The groundbreaking new novel by Joshua Ortega explores the themes of freedom, privacy, and security through a compelling narrative filled with fascinating characters and breathtaking concepts. In the tradition of 1984, Brave New World, and Fahrenheit 451, Frequencies is a meditation on the place of the individual in a society increasingly equipped to infringe.--Seattle Weekly
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This shit does not taste like tamales. Tastes more like dog food." He gave the bag
back to McCready. "What do you expect, man? It's dog food for people — that's
what all these little packaged snack foods are. Kibbles 'n BitsŪ, Tiny TamalesTM
If he tries to pull any shit ..." He pulled out his Freemon badge, showing it to Z. "
He's gonna find himself in a coma." Z nodded as he stared down at his fallen
friend. "Shit, dude," he mumbled, "I think he already is." His enhanced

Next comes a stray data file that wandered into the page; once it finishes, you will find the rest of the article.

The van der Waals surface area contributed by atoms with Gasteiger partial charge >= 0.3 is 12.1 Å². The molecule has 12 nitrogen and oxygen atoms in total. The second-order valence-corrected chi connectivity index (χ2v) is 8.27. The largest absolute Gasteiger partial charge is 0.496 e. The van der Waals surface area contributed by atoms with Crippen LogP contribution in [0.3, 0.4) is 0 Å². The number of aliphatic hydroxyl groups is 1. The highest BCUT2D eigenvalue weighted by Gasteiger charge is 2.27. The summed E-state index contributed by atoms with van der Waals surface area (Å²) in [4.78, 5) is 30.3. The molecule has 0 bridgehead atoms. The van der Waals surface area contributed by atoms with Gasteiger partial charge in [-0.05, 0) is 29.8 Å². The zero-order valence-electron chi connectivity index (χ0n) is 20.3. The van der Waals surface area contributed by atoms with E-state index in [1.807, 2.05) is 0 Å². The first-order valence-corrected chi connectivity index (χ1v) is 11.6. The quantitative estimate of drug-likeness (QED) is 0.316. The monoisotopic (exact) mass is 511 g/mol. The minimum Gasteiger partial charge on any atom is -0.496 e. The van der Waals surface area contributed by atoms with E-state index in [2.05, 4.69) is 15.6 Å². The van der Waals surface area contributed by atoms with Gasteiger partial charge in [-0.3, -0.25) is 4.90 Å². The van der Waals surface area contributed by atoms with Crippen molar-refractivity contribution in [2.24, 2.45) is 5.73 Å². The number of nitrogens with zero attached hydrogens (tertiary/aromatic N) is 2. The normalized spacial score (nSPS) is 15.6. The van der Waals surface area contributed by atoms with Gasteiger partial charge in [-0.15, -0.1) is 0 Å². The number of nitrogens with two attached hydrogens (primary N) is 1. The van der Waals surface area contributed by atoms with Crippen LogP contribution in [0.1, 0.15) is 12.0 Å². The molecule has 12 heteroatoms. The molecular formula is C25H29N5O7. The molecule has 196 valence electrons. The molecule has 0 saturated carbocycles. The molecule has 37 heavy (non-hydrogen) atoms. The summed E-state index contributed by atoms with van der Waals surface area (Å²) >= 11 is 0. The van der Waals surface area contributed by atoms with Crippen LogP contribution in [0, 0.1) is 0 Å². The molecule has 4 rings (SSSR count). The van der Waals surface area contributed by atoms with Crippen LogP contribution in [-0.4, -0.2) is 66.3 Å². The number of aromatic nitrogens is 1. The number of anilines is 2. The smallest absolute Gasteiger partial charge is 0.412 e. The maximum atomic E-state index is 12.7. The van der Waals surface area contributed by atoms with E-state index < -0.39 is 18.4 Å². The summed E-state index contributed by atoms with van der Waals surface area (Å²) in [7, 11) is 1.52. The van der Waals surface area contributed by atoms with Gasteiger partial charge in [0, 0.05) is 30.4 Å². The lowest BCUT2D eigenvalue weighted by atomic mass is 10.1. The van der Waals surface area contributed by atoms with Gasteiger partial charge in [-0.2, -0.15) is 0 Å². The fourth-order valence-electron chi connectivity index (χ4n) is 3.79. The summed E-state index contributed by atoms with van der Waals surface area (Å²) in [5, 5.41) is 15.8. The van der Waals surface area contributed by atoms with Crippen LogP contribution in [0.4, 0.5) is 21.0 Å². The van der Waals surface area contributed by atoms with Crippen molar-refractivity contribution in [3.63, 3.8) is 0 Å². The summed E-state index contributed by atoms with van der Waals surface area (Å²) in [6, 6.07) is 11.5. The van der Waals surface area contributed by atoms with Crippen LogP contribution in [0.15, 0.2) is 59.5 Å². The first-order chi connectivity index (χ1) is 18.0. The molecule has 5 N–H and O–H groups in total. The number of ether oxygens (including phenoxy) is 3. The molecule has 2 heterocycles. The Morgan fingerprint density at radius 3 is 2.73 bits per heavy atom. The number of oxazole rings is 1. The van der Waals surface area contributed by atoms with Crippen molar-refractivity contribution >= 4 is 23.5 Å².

metabolism now ...
"You're in deep shit, Agent McCready." He turned from the screen. "Yeah, well, I
guess that makes two of us, hunh? 'Cause your ass is on the line, too," he said,
pointing his finger at Stone. "You attacked Mason Huxton's daughter, genius.
What people are saying - Write a review
LibraryThing ReviewUser Review - Carl_Alves - LibraryThing
The jacket cover of Frequencies compares this novel to 1984. I think to a large degree that is the problem with the novel . It tries entirely too hard to be like 1984 and it is heavy-handed in its ... Read full review
LibraryThing ReviewUser Review - theageofsilt - LibraryThing
Full of cliches and anachronism -- "bomb" and "chill" will apparently still be slang fifty years in the future! An unnecessary appendix informs the ignorant reader that "siempre" is Spanish for always ... Read full review